www.capritheatre.org BETH NIELSEN CHAPMAN TO PERFORM AT CAPRI THEATRE BENEFIT Nashville-based, Montgomery native singersongwriter Beth Nielsen Chapman will headline a benefit concert for the Capri Theatre at the theatre on Saturday, July 2 2011 at 7:00pm. Ms Chapman and her band, along with special guests, will be raising funds for Montgomery’s only independent movie theatre, the non-profit Capri Theatre. Tickets are general admission and are a $40 donation to the Capri Community Film Society. Tickets are on sale now at the Capri Theatre boxoffice, and online at Brown Paper Tickets (http://www.brownpapertickets.com/ event/173037Z). This concert is expected to be well attended, so fans are encouraged to buy tickets early. “We are excited to have Beth returning to Montgomery and the Capri Theatre,” said Capri Board President Jamie Durham. “Her performances are always wonderful and we are thrilled she is helping us save the Capri Theatre.”

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Take care of your hearing health while taking care of your lawn! When springtime rolls around for those of us living in the South, the people, wildlife, and plant life of the world around Dr. Bettie Borton Au. D. us start stirring to welcome the new season. This generally entails turning down the thermostat, getting out and about, and breaking out shorts and sunglasses. And of course, it also means cranking up the lawn mower.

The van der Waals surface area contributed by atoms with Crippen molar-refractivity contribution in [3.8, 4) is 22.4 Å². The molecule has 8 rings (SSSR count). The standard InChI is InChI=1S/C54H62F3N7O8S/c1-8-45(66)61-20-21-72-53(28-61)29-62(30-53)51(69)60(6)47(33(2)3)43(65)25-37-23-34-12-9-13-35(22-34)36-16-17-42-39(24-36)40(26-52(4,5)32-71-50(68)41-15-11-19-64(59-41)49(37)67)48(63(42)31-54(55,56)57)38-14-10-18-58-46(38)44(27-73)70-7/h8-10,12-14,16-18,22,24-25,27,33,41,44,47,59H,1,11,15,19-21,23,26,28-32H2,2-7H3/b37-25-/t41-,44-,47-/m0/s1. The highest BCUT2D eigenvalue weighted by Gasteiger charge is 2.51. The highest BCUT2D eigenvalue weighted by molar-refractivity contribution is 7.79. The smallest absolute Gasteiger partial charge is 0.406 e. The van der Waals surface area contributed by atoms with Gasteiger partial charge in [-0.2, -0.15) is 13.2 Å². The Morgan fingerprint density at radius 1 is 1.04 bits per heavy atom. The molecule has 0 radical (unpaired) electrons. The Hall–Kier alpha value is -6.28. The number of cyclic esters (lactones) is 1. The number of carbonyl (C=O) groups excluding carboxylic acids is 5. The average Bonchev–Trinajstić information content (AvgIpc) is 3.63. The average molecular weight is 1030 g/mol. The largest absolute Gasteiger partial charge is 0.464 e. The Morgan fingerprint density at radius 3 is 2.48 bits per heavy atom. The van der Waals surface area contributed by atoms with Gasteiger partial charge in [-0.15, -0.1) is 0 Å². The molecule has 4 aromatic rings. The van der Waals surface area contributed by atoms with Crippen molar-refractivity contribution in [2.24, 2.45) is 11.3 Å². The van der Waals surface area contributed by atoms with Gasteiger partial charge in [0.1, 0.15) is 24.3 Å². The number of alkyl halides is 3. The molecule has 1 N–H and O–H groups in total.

Ah yes, this period of rebirth brings the annual spring and summer ritual of lawn care. We don boots, gloves, hats, and till gardens, plant flowers, and pull weeds. One of the most basic tasks in this series of chores is also the most dangerous to your hearing health – lawn mowing! It’s become such an integral part of our weekly routine during the growing seasons that we forget how great (and negative) an effect a lawn mower can have on hearing. The average volume of a lawnmower while in use is 95 dB, and according to the American Academy of Audiology, any sound louder than 85 dB is considered “potentially hazardous”. While this fact illustrates the potential danger lawn mowing can have on hearing, it does not reflect how damaging prolonged exposure to this excessively loud sound can be. In short, the longer you’re exposed to a loud noise, the more dangerous it becomes. So, sitting on that riding mower for 2 or 3 hours can do plenty of damage.

When exposed to loud, prolonged noise, tiny hair cells in the inner are damaged or destroyed, and can’t be repaired. As a consequence, your ability to understand speech sounds may be permanently altered – and not in positive way! Luckily, your audiologist has a practical solution to keep your hearing intact, while you keep your grass in check – custom earplugs. These custom made devices are made to fit your ear exactly, and prevent damaging or prolonged noise from causing

hearing loss. Custom noise protection plugs are made specifically for your ears’ particular shape, and can reduce the discomfort and poor fit often associated with standard foam or rubber plugs. They are safer for long term use than foam or rubber plugs since they aren’t placed as deeply in the ear canal, and are gentler on your ears’ sensitive skin. People working in construction or industrial environments, musicians, or anyone exposed to loud noises are perfect candidates for custom ear plugs.